The end of manufacturing for Holden at Elizabeth would be disastrous for SA, costing $1.24 billion and 13,200 jobs according to economic modelling from the Adelaide University.
ABC’s 7:30 last night cited updated figures by Associate Professor John Spoehr claiming that the economic impact would be twice that predicted by research commissioned by Federal Chamber of Automotive Industries and published this week.
Comparing a possible end of Holden’s manufacturing with the closure of Mitsubishi’s Adelaide auto factory in 2008, Spoehr said the impact on local employment would likely be much worse.
"Since the GFC (global financial crisis) we've lost around about 30,000 jobs in manufacturing in South Australia," he told the ABC.
"So it's much less likely that people who lost their jobs through the closure of Holden would be able to find alternative manufacturing jobs."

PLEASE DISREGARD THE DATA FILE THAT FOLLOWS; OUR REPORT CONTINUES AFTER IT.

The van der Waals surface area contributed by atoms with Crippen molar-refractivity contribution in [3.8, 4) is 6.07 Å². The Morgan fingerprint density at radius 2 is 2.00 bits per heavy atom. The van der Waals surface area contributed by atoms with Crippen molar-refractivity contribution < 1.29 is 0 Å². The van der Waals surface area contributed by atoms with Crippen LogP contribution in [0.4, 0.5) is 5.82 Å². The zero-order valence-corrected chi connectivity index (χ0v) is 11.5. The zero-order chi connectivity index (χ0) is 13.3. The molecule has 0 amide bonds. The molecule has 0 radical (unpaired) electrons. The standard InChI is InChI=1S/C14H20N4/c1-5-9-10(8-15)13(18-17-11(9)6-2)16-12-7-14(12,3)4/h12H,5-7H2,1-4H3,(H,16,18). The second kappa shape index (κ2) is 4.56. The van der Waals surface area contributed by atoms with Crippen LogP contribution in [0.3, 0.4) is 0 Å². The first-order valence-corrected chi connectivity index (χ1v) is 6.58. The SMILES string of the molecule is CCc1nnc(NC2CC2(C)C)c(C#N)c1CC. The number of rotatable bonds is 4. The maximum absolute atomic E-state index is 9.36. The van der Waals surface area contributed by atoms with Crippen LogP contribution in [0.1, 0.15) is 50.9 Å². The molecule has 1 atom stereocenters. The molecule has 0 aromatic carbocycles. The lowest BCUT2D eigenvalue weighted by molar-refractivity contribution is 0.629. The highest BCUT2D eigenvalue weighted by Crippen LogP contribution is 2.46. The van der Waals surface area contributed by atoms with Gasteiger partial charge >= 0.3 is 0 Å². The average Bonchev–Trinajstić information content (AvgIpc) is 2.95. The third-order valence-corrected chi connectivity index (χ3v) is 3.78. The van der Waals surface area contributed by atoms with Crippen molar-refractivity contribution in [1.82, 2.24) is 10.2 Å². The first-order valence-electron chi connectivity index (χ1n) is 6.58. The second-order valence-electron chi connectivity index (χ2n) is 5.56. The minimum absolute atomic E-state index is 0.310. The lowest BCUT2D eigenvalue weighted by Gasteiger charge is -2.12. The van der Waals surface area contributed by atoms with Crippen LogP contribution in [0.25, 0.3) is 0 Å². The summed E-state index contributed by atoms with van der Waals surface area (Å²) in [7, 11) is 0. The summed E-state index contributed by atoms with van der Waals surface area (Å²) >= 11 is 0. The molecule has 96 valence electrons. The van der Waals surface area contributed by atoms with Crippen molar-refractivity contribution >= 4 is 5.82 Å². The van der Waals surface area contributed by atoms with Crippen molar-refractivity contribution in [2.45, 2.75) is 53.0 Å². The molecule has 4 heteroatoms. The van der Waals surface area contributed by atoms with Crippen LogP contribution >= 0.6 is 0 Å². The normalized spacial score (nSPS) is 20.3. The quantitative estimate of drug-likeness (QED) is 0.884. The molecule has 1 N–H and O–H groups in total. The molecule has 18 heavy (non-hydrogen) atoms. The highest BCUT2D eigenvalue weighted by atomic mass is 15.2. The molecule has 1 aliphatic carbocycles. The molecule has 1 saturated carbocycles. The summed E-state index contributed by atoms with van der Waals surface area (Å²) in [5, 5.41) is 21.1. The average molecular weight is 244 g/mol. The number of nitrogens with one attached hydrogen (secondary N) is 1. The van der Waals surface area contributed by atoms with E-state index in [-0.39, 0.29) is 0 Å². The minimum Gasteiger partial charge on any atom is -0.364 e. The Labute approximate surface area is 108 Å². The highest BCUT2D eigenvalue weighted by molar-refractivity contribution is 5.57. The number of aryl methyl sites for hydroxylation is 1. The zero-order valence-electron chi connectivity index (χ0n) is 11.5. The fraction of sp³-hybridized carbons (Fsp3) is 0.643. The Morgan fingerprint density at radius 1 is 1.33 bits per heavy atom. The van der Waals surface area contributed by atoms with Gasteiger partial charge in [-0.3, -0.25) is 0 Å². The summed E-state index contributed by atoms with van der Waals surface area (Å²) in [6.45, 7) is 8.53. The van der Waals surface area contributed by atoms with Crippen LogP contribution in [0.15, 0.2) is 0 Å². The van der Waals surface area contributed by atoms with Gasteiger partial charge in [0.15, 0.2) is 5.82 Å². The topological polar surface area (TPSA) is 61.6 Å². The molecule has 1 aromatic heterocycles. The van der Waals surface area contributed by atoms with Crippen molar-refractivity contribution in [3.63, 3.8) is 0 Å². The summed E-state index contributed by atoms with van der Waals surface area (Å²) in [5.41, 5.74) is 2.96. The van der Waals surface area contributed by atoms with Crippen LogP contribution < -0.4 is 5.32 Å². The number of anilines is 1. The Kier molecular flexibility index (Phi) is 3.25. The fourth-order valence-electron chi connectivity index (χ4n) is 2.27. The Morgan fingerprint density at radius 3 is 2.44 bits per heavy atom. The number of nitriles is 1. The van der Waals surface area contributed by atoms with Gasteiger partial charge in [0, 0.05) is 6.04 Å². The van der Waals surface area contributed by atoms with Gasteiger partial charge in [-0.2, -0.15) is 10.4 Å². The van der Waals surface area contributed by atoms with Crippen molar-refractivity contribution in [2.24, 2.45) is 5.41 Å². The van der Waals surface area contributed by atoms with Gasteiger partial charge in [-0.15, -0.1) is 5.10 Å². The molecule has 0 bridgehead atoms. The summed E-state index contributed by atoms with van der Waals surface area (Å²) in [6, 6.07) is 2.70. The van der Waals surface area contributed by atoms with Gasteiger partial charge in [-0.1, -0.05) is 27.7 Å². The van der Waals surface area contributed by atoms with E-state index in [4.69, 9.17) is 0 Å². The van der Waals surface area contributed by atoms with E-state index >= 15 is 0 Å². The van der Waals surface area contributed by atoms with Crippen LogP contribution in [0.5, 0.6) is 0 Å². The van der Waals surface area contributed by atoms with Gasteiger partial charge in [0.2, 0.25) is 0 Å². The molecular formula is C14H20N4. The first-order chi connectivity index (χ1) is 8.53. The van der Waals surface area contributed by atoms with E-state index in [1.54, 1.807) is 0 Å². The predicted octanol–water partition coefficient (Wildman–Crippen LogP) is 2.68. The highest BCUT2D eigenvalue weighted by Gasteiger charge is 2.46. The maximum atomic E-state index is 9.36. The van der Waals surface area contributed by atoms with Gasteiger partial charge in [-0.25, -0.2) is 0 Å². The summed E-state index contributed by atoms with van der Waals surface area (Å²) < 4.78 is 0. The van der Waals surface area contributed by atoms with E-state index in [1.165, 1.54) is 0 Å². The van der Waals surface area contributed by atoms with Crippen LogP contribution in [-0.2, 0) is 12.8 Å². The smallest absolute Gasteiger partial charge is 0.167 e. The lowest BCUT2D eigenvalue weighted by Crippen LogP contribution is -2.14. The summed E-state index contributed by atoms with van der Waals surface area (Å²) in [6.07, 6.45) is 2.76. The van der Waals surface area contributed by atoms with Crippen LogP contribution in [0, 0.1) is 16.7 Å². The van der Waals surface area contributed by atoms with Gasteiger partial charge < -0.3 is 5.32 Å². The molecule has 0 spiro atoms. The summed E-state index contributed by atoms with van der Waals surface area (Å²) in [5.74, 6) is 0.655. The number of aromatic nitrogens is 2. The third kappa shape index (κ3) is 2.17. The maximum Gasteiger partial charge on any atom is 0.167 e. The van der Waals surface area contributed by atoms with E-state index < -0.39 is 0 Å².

TI Automotive, a supplier located close to the Elizabeth factory, said its business would end if Holden left.
"This plant exists entirely to serve Holden," said Greg Lowe from TI.
"So if Holden's not here, we won't be here either... it's that simple."
The federal government is currently waiting on a Productivity Commission report into automotive industry subsidies before deciding whether or not to meet Holden’s request for more assistance.
Industry minister Kim Carr has accused the Coalition of “playing chicken” with the car company, and “playing with the lives of up to 200,000 Australians that depend upon this industry."
The Productivity Commission’s interim report is due on December 20.
Meanwhile, News Corp reports that Stefan Jacoby, head of international operations for Holden’s parent company General Motors, is scheduled to visit Holden this month.